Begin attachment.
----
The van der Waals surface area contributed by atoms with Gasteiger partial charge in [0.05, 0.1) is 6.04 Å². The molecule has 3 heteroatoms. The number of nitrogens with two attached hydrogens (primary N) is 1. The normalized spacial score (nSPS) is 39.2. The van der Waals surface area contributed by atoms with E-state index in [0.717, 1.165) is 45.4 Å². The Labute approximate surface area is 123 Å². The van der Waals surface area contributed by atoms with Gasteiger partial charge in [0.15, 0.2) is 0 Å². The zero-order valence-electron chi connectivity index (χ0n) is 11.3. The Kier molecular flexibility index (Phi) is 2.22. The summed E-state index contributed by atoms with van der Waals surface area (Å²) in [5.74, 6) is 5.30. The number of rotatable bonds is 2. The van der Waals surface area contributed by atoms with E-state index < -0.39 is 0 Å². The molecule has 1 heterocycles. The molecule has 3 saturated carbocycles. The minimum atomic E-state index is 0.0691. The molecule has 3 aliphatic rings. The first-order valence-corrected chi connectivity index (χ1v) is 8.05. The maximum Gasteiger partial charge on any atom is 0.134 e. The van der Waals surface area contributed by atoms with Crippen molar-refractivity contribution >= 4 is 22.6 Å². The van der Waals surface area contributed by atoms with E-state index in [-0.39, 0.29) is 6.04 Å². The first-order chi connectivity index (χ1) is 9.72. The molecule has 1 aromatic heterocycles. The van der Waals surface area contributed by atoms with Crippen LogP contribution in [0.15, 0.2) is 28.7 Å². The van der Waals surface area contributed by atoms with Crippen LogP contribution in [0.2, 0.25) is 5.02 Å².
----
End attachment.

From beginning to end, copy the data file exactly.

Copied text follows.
The van der Waals surface area contributed by atoms with Gasteiger partial charge in [0.05, 0.1) is 6.04 Å². The molecule has 3 heteroatoms. The number of nitrogens with two attached hydrogens (primary N) is 1. The normalized spacial score (nSPS) is 39.2. The van der Waals surface area contributed by atoms with E-state index in [0.717, 1.165) is 45.4 Å². The Labute approximate surface area is 123 Å². The van der Waals surface area contributed by atoms with Gasteiger partial charge in [0.15, 0.2) is 0 Å². The zero-order valence-electron chi connectivity index (χ0n) is 11.3. The Kier molecular flexibility index (Phi) is 2.22. The summed E-state index contributed by atoms with van der Waals surface area (Å²) in [5.74, 6) is 5.30. The number of rotatable bonds is 2. The van der Waals surface area contributed by atoms with E-state index < -0.39 is 0 Å². The molecule has 1 heterocycles. The molecule has 3 saturated carbocycles. The minimum atomic E-state index is 0.0691. The molecule has 3 aliphatic rings. The first-order valence-corrected chi connectivity index (χ1v) is 8.05. The maximum Gasteiger partial charge on any atom is 0.134 e. The van der Waals surface area contributed by atoms with Crippen molar-refractivity contribution >= 4 is 22.6 Å². The van der Waals surface area contributed by atoms with E-state index in [-0.39, 0.29) is 6.04 Å². The first-order chi connectivity index (χ1) is 9.72. The molecule has 1 aromatic heterocycles. The van der Waals surface area contributed by atoms with Crippen LogP contribution in [0.15, 0.2) is 28.7 Å². The van der Waals surface area contributed by atoms with Crippen LogP contribution in [0.2, 0.25) is 5.02 Å².